• Now that I’ve probably made you feel a little bit better it’s time to bring you down a little bit with some cold, hard facts that we do all have to face. This is a rollercoaster, I know, welcome to infectious disease disasters.
    • Unfortunately, 213 people have died which means that there are 213 families missing someone right now and that is a loss we have to face. While I do appreciate watching the world come together to fight disease, people die and people lose their loved ones. We are going to see more death before this is over. So, let’s hold those families in our thoughts while we protect ourselves. And let’s think of the families who could lose loved ones when we don’t want to take the time to protect ourselves then do the protective measures anyways.
    • As we all know, this disease began in China and I would be careless as a public health professional not to mention that stigmatization of a group of people has no place in fighting a disease outbreak. Stigma actually has the opposite effect; people do not seek testing or treatment and they may be less likely to practice protective behaviors, not to mention the mental health effects of stigma. The reality is that new diseases are going to pop up for the rest of our time on Earth and we are global community accordingly lets just be nice to one another and protect one another.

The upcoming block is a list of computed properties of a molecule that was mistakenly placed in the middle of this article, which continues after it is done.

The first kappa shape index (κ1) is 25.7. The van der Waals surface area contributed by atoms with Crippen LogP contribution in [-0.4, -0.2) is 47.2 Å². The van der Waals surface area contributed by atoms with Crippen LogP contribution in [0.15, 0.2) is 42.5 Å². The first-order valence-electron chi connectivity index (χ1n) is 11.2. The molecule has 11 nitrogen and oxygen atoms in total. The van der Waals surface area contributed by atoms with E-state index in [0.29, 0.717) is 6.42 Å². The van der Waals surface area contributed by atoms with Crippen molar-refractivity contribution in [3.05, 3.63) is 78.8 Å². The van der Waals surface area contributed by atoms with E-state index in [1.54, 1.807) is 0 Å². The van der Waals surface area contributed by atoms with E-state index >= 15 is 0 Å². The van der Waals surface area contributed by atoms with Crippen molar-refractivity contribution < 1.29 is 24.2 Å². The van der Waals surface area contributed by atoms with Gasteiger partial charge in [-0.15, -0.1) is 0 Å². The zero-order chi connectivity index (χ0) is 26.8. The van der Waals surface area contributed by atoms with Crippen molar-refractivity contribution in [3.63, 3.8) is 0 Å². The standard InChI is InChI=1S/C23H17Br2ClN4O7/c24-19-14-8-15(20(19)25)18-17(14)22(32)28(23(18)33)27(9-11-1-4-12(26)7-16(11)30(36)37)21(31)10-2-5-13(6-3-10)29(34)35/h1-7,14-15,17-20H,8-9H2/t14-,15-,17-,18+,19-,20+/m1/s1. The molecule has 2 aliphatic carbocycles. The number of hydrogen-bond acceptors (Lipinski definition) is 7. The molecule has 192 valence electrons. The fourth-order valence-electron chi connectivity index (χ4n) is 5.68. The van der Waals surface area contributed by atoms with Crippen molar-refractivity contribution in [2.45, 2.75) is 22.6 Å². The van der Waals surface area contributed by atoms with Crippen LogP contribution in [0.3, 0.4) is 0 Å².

• Even though the mortality rate is low, around 20% of people experience severe pneumonia and respiratory failure. That is scary and could overwhelm our hospital systems if we have more people who need ventilators than we have ventilators available. But that is a worry for another day. As a reference flu is the most common cause of pneumonia in older adults. Just practice your health promoting behaviors.
    • The U.S had their first case of human-to-human transmission in Illinois, which means that more cases are coming. Hold on tight to the previous bullet points: do what you can to protect yourself. That is all I have on that point.
    • The incubation period is probably between 2-14 days. (Incubation period is the time before symptom onset.) And not to make anyone nervous…but it is suspected that people are contagious BEFORE symptom onset, which means that you could get the virus from someone infected who is acting perfectly normal. I will reiterate…PROTECT YOURSELF.
    • This disease is especially harmful to those who are young and old or who have immune compromised systems. Healthy people have a duty to protect themselves so that they can protect their old, young, and immune compromised friends.

The moral of this story is that it is okay to be afraid of something that is scary. If you do happen to be afraid you have tools at your disposal to help protect yourself and your family members and I encourage you to use them. They’re simple and more importantly, will protect you from the flu too! We all have the power; we are not helpless. So, here is my rallying cry: grab your tissues, cover that cough, and wash your hands.

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3d illustration pathogenic viruses causing infection in host organism, Viral disease outbreak, virus abstract background.